Medical identity theft is one of the fastest growing crimes in the country, and although it’s a worldwide problem, it seems to be hitting America especially hard. In fact, nearly 1.5 million Americans have been victims of medical identity theft – a statistic with an estimated total cost of $28.6 billion, which works out to about $20,000 per victim. The credit restoration process for something like that is especially painful, as it affects several parts of each person’s life.
For one, it doesn’t just affect the victim’s credit; it also affects the victim’s medical history, too. Since no credit repair company can adjust a person’s medical records, the fradulent charges end up costing more than just money. Victims of medical identity theft often have a difficult time getting health insurance due to “pre-existing conditions,” regardless of whether or not the “conditions” were actually their own.
Since a credit repair company can’t use the credit restoration process to fix the problems caused by medical theft, the only real course of action people can take are preventative. Here are some ideas that can help you avoid the credit restoration process and forever damaged medical records:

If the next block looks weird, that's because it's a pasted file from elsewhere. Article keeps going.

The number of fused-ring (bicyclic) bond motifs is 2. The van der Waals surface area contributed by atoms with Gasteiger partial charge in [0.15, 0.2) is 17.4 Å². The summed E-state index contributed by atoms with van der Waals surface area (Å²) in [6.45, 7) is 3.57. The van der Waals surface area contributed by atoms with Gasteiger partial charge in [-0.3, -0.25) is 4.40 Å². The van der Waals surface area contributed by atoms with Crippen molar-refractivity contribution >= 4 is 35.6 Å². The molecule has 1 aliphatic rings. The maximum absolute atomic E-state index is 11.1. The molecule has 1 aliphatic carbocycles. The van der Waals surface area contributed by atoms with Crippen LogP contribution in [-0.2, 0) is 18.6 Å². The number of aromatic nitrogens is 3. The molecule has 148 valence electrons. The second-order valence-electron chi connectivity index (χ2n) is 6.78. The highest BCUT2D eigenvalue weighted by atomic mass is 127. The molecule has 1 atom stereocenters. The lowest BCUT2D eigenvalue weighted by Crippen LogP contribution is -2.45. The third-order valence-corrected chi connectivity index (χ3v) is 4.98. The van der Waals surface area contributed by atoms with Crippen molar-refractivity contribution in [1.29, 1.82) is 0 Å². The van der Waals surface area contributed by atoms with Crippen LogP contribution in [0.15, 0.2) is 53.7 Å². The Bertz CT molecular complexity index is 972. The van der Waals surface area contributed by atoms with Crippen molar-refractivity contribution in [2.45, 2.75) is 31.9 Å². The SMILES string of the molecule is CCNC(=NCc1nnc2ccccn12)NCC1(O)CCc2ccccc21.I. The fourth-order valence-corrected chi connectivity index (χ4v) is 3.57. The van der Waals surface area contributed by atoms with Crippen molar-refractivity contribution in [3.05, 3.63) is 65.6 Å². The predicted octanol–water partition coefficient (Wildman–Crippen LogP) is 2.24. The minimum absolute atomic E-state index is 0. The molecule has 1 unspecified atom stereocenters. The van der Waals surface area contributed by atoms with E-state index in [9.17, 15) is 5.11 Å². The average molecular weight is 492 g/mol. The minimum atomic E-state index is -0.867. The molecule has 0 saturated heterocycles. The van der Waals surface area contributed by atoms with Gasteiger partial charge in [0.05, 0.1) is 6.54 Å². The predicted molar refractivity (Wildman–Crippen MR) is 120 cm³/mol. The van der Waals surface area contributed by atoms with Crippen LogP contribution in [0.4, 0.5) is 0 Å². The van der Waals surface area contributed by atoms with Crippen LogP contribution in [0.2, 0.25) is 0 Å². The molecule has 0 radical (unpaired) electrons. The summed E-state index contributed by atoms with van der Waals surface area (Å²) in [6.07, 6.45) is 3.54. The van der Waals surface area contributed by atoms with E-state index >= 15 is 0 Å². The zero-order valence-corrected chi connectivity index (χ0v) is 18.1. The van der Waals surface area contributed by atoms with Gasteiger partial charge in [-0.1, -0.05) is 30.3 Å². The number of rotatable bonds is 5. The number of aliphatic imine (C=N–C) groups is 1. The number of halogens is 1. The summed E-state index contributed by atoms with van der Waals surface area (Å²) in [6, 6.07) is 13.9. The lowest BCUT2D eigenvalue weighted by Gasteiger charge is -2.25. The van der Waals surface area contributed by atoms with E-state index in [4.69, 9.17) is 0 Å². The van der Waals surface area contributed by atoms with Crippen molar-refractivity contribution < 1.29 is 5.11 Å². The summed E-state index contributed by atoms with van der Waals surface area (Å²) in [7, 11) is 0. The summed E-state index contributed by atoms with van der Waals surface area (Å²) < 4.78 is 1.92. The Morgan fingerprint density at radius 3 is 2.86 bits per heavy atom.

• Invest in a credit protection service. Sure, it’ll cost a few dollars each month, but having somebody watching out for your credit and health history could be well worth the money. Plus, it could save you from having to pay a credit repair company for credit restoration.
• Shred everything that has your information on it. Even if it seems like a benign letter, if it has your name, address or phone number on it, identity thieves can use it to steal your medical or financial identity. Don’t risk throwing papers directly into the trash – always shred them first.
• Monitor your credit report. You can check all three of your credit reports for free, once a year. Be sure to inspect yours closely, and dispute any errors immediately.
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